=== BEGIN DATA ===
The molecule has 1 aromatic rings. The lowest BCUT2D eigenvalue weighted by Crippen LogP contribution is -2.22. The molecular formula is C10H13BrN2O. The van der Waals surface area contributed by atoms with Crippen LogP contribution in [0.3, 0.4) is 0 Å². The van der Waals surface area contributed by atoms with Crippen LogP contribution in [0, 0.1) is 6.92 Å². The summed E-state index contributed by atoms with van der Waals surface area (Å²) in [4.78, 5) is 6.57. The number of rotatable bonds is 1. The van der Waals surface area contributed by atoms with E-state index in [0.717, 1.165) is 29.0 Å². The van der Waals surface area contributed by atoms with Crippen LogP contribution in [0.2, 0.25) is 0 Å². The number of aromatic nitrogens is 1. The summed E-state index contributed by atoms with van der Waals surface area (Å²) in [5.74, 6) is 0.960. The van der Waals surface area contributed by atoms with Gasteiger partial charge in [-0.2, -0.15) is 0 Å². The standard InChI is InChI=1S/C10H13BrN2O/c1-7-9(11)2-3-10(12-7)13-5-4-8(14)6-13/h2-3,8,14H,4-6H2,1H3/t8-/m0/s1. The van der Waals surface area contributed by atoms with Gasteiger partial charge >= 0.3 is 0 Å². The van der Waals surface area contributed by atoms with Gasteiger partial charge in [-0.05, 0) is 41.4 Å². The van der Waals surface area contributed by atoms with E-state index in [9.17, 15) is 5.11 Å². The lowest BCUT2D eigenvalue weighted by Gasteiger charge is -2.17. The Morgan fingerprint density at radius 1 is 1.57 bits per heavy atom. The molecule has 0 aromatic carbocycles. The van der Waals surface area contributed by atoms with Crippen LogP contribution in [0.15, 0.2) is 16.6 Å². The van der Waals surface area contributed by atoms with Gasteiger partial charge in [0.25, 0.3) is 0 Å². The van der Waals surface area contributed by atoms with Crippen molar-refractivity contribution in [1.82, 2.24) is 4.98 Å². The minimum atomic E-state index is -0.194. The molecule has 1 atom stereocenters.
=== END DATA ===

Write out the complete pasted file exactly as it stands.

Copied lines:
The molecule has 1 aromatic rings. The lowest BCUT2D eigenvalue weighted by Crippen LogP contribution is -2.22. The molecular formula is C10H13BrN2O. The van der Waals surface area contributed by atoms with Crippen LogP contribution in [0.3, 0.4) is 0 Å². The van der Waals surface area contributed by atoms with Crippen LogP contribution in [0, 0.1) is 6.92 Å². The summed E-state index contributed by atoms with van der Waals surface area (Å²) in [4.78, 5) is 6.57. The number of rotatable bonds is 1. The van der Waals surface area contributed by atoms with E-state index in [0.717, 1.165) is 29.0 Å². The van der Waals surface area contributed by atoms with Crippen LogP contribution in [0.2, 0.25) is 0 Å². The number of aromatic nitrogens is 1. The summed E-state index contributed by atoms with van der Waals surface area (Å²) in [5.74, 6) is 0.960. The van der Waals surface area contributed by atoms with Gasteiger partial charge in [-0.2, -0.15) is 0 Å². The standard InChI is InChI=1S/C10H13BrN2O/c1-7-9(11)2-3-10(12-7)13-5-4-8(14)6-13/h2-3,8,14H,4-6H2,1H3/t8-/m0/s1. The van der Waals surface area contributed by atoms with Gasteiger partial charge >= 0.3 is 0 Å². The van der Waals surface area contributed by atoms with Gasteiger partial charge in [-0.05, 0) is 41.4 Å². The van der Waals surface area contributed by atoms with E-state index in [9.17, 15) is 5.11 Å². The lowest BCUT2D eigenvalue weighted by Gasteiger charge is -2.17. The Morgan fingerprint density at radius 1 is 1.57 bits per heavy atom. The molecule has 0 aromatic carbocycles. The van der Waals surface area contributed by atoms with Crippen LogP contribution in [0.15, 0.2) is 16.6 Å². The van der Waals surface area contributed by atoms with Gasteiger partial charge in [0.25, 0.3) is 0 Å². The van der Waals surface area contributed by atoms with Crippen molar-refractivity contribution in [1.82, 2.24) is 4.98 Å². The minimum atomic E-state index is -0.194. The molecule has 1 atom stereocenters.